Beginning with stunning first person narratives of war and violence, Shaindel Beers begins to discuss the things we know of but would much rather forget.  That in itself is an easy statement to make, because we would all rather forget about war and violence, but there is a deeper indictment going on here.  The unsettling truth these poems begin to reveal is that we would much rather forget the violence, pretending it doesn’t exist, than actually doing something to stop it.  This is a bitter pill to take, but swallow it we must.  At times we would like to believe we are as impotent as the children as they recount their tales, but in the backs of our minds always lingers the truth that we are not only culpable for the violence, we remain ever capable to make the world a better place yet unwilling on so many levels.

Walking into the title poem, Beers gives us little respite from the heartbreak, but one kindness she bestows is breaking the poem into smaller, separate sections.  In this we are able to take on manageable fragments, digest as we like the compelling stories and images.  Slowly, the poems begin to expand in scope and emotional landscape.  With each passing section, a larger picture is formed and the reader can’t help but be drawn into a higher level of consciousness, more in tune with the larger world.

One such passage, the opening lines from “After Martija’s Watercolor, Croatia” gives us this:

There are things that can happen that you can’t draw.

A soldier ripping off a baby’s diaper and slamming him

into the wall because it will be easier if the baby

cannot cry. Your mother without a head. You paint splotches.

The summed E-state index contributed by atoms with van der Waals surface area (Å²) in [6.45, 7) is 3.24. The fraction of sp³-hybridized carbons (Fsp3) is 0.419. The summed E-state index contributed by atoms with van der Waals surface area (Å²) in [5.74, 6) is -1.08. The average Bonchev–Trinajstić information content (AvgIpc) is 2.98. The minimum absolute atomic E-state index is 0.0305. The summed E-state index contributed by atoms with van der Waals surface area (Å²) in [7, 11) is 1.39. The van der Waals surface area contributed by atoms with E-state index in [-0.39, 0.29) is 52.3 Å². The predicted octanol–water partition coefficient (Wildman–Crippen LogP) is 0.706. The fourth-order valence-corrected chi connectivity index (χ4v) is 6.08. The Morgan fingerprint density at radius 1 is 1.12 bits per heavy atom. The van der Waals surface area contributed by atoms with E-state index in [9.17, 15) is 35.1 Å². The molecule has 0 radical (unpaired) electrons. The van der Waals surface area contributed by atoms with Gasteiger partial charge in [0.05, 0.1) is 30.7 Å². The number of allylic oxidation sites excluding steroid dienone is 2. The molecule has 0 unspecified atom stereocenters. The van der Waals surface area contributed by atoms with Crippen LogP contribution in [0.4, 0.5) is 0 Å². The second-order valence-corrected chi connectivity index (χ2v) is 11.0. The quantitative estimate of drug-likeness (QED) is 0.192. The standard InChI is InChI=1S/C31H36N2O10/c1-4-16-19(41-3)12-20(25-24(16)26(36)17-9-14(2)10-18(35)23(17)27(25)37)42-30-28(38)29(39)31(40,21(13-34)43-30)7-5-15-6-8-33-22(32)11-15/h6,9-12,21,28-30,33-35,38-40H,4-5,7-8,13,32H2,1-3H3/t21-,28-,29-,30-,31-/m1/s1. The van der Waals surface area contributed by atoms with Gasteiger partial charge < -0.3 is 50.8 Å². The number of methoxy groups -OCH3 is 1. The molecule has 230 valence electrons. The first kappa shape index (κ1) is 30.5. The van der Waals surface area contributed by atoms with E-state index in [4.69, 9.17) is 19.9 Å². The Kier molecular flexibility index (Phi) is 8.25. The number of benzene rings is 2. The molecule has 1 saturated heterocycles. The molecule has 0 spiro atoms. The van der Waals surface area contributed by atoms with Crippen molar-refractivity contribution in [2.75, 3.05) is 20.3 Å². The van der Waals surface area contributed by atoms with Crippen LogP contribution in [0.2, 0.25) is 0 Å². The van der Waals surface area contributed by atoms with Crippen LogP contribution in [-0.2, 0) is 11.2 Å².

Of course the shock is intentional.  To hide this sort of thing from the reader might let us get away clean.  Like any responsible artist, Beers knows some things are absolutes.

In the second, longer section, we are graduated to the more complex understandings of war, violence and pain.  It is a testament to Beers’ ability to know where that line is because I will be honest and tell you it took me going back into the book to realize that divide.  It is this second section which begins anew, serves to show in some ways how pervasive the epidemic of violence has become— how much of the culture of war we have internalized into our own lives.  Here there are poems which highlight the war each of us wages with other people, our lives, our past, and families.

My favorite poem from this section is probably a strange choice. “Dark-haired girl in the park—” shies away from the weightier structure of most the other poems and presents a war of almost the mildest sort, the conflict between parent and child as the child comes of age.  Using that struggle, we see there is some necessity in struggle.  A young girl sees herself as a sexual being much to the dismay of her parents.  Her need to tear herself away from them is not based in hatred, but rather the need to be desired.  The girl is young, innocent to what may result in her defiance.  We are reminded that for many of us, especially in the privileged first world, our first struggles are mild in comparison to the reality most children in the world face.  We look back to our adolescence with nostalgia, a sweetened pain which is often savored.  Most of the world’s children are not so lucky.  Most of the world’s children could teach us all about real pain and suffering.

Ultimately this is an important book on many levels.  The Children’s War and Other Poems is a sharp departure from Shaindel’s first book, A Brief History of Time.  I do not like making comparisons between two different works of art so I will simply restate this book is a bold and sobering step away from her first book.  The Children's War and Other Poems carries with it a wonderful voice, weighty ideas, and an unflinching eye for our darker expressions.  It is a book which you will want to return to again and again.
her first book.